African-American-Swedish soprano Barbara Hendricks formed her own label, Arte Verum, in the mid-2000s and has since been pursuing an impressive variety of adventurous projects. The spirit she has shown is exactly the ticket for classical music as it faces challenging times: the solution to its problems lies not in making the music more, or less, user-friendly, but in promoting musical enterprises that are personal, committed, and challenging to the artist involved in terms of pushing her or him into contact with new audiences. The last of these sounds like "crossover," but Hendricks insists that this is not a crossover release and has unkind things to say about the genre in the handsomely produced booklet (in English and French). It is instead, she says, a jazz release. That is somewhat contradicted elsewhere; although Hendricks' early training was in the African-American religious tradition, she sang little jazz during her early years and turned to it only in the 1990s. She says she approaches jazz as a "curious student...still learning so much." The bottom line is that this is a jazz album very much in the crossover vein attempted by other classical singers and it is an excellent example of the genre. The title Barbara Sings the Blues indicates not a special orientation toward blues material (indeed most of the pieces are not blues), but a program conceived as a tribute to Billie Holiday, from whose repertoire most of the music is taken. Hendricks is not Billie Holiday, but she does an extremely artful job of suggesting some of Holiday's vocal trademarks in a subtle way, and, as saxophonist Magnus Lindgren points out, she has a range greater than what most jazz vocalists can manage. The results range from intriguing to spectacular. Hendricks doesn't have the rhythmic control of a top-rank jazz singer, but her voice has entered a particularly rainbow-like phase in her middle age, and Lindgren's quartet adopts a particularly self-effacing stance in order to highlight it. And Hendricks adds something of her own to a few of the high points of Holiday's repertoire. The best comes last, and you could sample it or save it for hearing in its proper place: "Strange Fruit," with which Holiday ended her own shows, has a tragic operatic intensity here. It would be worth the purchase price even if nothing else on the album was, which is far from the case.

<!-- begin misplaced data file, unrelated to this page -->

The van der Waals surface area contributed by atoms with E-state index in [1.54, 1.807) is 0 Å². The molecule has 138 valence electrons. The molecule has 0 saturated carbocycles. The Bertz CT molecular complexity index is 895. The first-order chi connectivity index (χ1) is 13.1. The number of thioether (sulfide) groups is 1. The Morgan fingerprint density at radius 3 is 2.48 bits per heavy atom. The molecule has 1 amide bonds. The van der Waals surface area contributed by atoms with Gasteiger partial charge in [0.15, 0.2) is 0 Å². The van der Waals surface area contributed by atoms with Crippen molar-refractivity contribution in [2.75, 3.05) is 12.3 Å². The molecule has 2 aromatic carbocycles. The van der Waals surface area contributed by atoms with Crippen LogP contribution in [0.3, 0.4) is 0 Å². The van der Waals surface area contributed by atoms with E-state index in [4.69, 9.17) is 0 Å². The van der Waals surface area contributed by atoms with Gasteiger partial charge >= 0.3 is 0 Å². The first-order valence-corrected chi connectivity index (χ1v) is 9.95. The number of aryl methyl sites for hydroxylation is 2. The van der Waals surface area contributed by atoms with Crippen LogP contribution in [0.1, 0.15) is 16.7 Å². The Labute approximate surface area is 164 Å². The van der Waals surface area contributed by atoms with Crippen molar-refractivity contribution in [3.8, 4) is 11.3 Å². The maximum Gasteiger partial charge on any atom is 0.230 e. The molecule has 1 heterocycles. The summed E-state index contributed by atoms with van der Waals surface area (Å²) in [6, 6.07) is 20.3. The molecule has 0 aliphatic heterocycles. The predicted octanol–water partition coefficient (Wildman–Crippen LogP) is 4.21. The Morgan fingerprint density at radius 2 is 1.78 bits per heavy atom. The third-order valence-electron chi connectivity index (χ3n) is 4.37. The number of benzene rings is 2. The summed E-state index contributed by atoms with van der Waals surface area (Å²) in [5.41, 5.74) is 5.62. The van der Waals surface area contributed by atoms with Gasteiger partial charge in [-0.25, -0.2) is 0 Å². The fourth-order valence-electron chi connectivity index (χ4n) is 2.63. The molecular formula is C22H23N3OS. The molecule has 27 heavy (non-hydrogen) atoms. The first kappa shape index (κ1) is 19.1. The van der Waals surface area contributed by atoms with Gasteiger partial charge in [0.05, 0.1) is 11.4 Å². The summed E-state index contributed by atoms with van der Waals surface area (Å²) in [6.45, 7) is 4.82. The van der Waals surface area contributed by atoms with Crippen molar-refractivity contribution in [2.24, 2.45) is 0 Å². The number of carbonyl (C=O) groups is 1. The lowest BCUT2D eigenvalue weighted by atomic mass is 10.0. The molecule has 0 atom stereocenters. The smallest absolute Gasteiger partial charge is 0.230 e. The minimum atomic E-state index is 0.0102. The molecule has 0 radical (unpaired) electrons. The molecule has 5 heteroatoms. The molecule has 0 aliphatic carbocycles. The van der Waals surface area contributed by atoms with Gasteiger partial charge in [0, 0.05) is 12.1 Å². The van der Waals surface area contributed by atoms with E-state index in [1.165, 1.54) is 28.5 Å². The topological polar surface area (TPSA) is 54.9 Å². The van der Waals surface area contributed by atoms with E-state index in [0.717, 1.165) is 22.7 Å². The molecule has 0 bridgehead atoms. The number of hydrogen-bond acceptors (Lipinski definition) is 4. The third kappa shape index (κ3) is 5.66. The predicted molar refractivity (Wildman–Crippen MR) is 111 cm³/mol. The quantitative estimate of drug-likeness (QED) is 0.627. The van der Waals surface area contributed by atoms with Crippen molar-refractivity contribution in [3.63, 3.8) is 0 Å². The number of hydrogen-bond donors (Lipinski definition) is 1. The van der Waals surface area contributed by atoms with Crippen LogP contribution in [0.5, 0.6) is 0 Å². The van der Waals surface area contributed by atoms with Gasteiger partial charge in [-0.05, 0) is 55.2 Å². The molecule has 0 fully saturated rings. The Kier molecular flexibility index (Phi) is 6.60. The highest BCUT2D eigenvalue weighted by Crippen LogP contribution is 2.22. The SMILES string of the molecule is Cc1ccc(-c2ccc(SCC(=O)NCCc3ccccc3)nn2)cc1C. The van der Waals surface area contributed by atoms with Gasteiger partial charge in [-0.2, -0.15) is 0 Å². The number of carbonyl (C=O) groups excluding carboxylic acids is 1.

AllMusic Review by James Manheim